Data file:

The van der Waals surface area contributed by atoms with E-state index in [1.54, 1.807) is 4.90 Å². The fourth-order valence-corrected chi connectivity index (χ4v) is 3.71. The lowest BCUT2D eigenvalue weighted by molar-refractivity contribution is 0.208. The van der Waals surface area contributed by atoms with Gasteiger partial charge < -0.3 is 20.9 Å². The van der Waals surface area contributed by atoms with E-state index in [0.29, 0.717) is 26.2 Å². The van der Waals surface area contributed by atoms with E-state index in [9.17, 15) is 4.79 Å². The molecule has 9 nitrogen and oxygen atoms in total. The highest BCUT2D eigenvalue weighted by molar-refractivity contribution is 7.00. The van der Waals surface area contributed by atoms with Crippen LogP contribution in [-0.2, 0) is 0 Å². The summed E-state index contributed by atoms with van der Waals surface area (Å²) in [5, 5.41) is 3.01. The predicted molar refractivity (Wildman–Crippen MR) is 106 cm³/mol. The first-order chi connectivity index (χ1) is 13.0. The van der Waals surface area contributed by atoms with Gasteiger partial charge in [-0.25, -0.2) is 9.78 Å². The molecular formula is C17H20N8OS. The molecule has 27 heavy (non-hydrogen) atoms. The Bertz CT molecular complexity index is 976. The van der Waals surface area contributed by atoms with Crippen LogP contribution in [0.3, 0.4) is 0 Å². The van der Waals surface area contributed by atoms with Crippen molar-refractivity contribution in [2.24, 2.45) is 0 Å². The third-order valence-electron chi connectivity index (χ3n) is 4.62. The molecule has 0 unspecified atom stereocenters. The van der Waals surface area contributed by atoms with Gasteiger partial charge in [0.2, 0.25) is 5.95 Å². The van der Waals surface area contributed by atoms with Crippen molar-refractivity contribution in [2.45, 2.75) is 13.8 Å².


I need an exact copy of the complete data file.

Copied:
The van der Waals surface area contributed by atoms with E-state index in [1.54, 1.807) is 4.90 Å². The fourth-order valence-corrected chi connectivity index (χ4v) is 3.71. The lowest BCUT2D eigenvalue weighted by molar-refractivity contribution is 0.208. The van der Waals surface area contributed by atoms with Gasteiger partial charge < -0.3 is 20.9 Å². The van der Waals surface area contributed by atoms with E-state index in [0.29, 0.717) is 26.2 Å². The van der Waals surface area contributed by atoms with E-state index in [9.17, 15) is 4.79 Å². The molecule has 9 nitrogen and oxygen atoms in total. The highest BCUT2D eigenvalue weighted by molar-refractivity contribution is 7.00. The van der Waals surface area contributed by atoms with Crippen LogP contribution in [-0.2, 0) is 0 Å². The summed E-state index contributed by atoms with van der Waals surface area (Å²) in [5, 5.41) is 3.01. The predicted molar refractivity (Wildman–Crippen MR) is 106 cm³/mol. The first-order chi connectivity index (χ1) is 13.0. The van der Waals surface area contributed by atoms with Gasteiger partial charge in [-0.25, -0.2) is 9.78 Å². The molecular formula is C17H20N8OS. The molecule has 27 heavy (non-hydrogen) atoms. The Bertz CT molecular complexity index is 976. The van der Waals surface area contributed by atoms with Crippen LogP contribution in [0.3, 0.4) is 0 Å². The van der Waals surface area contributed by atoms with Crippen molar-refractivity contribution in [2.24, 2.45) is 0 Å². The third-order valence-electron chi connectivity index (χ3n) is 4.62. The molecule has 0 unspecified atom stereocenters. The van der Waals surface area contributed by atoms with Gasteiger partial charge in [0.2, 0.25) is 5.95 Å². The van der Waals surface area contributed by atoms with Crippen molar-refractivity contribution in [2.45, 2.75) is 13.8 Å².